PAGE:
There may be times when a navigation chart showing contours along the coast and/or navigational hazards is not needed. This is generally the case with celestial navigation, however, you may also find times while piloting along a coast that this is the case. An example might be that you prefer to keep your DR and Fix plotting off of the navigation chart in order to keep it more readable. Using a Universal Plotting Sheet allows you this flexibility.
Universal Plotting Sheets may be purchased in pads of 50, or they may be downloaded from the internet. Generally, they will include a compass rose in the center, three pre-drawn latitude lines, and one centrally located line of longitude. They are printed with “minute” marks (miles) for latitude and a scale to use in determining minutes of longitude. Having a pad on board is always a good idea.
Unfortunately, having a pad on board is not always the case, and “using the up” during practice can be expensive and frustrating. Fortunately, there is another solution. You can use any conveniently sized paper (e.g. 8.5 x 11) to make your own. I personally like to just use a blank notebook as a navigation log, and use a blank page in it to create universal charts as needed. Here is how.
Plot The Primary Latitude and Longitude Lines
Step one: Using a convenient size of paper (in this case, 8.5 x 11), draw a horizontal line and a vertical line at approximately the center of the page. Label the horizontal line with the desired latitude and the vertical line with the desired longitude. In the example, Latitude 39N and Longitude 122 W were selected.
Draw an Angle Representing Your Latitude
Step two: Draw an oblique (diagonal) line representing the angle equal to the center longitude line. Here, the line is drawn at a 39 degree angle from the horizontal line.
Mark the oblique line in increments equal to the scale you have decided to use. I chose to use a scale of 1/2 inch for every 10 miles. Six equally spaced divisions every 1/2 inch is equal to 60 miles, or 1 degree of Latitude.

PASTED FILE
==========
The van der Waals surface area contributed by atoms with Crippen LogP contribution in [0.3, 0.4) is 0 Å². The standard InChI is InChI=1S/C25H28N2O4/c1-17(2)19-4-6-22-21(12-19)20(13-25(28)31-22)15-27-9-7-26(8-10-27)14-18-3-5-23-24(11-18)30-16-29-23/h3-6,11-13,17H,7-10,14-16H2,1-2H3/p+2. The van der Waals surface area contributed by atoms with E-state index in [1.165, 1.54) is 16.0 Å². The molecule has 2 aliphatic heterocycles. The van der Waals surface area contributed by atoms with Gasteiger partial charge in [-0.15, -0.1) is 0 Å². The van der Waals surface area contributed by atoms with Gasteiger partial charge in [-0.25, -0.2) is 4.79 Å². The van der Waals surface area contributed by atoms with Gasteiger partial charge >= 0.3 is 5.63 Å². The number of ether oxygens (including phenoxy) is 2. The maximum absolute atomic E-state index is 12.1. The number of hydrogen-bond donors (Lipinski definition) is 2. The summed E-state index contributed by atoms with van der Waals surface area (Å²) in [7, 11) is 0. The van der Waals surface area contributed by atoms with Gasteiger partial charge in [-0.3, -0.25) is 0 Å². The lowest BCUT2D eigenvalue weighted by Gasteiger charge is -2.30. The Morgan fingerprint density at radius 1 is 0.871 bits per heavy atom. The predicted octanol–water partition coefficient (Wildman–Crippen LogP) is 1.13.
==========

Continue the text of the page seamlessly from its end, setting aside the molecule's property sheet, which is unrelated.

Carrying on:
Find Your Longitude Lines and Minute Gradations
Step three: Drop a vertical line from the sixth diagonal division mark to the center latitude line. This line marks the location of the next degree of longitude. Draw another vertical line an equal distance away from the center longitude line on the opposite side. Your universal plotting sheet now includes 2 degrees of longitude. A final part of this step is to drop a mark straight down from each diagonal division down to the center latitude line. Each mark on the latitude line is equal to 10 minutes of longitude and each mark on the oblique line is equal to 10 minutes (miles) of latitude.
Find The Latitude Lines Above and Below the Primary Latitude Line
Step Four: Using dividers, measure the length of the oblique line from the center to its intersection with the longitude line. Swinging the dividers so it scribes an arc across the longitude line above and below the center latitude line provides the limits of one degree of latitude above and below the primary latitude line.
Set Up The “Minute” Marks
Step five: Finally, graduate the oblique line into convenient units. In the example, each marking is 2 minutes (miles). And, graduate a section of the latitude line into similar units.
Your Universal Plotting Sheet Is Ready To Use
Good news! You are ready to go. As drawn your plotting sheet covers an area of about 180 mile (E/W) by 130 miles (N/S).
A small amount of practice is all you need to get proficient.
A Final Note
When using a universal plotting sheet, “standard” plotting tools may be a bit unwieldy. My personal preference is to use a 5 inch Douglass Protractor. It seems to be the perfect size to use with an 8.5 x 11 sheet of paper, and is conveniently marked off in 1/2 inch increments. As a bonus, each 1/2 inch is further broken down into 5 divisions, which can be used to represent 2 miles on the latitude scale. With those divisions marked on the plotting sheet is is very easy to interpolate into smaller distances.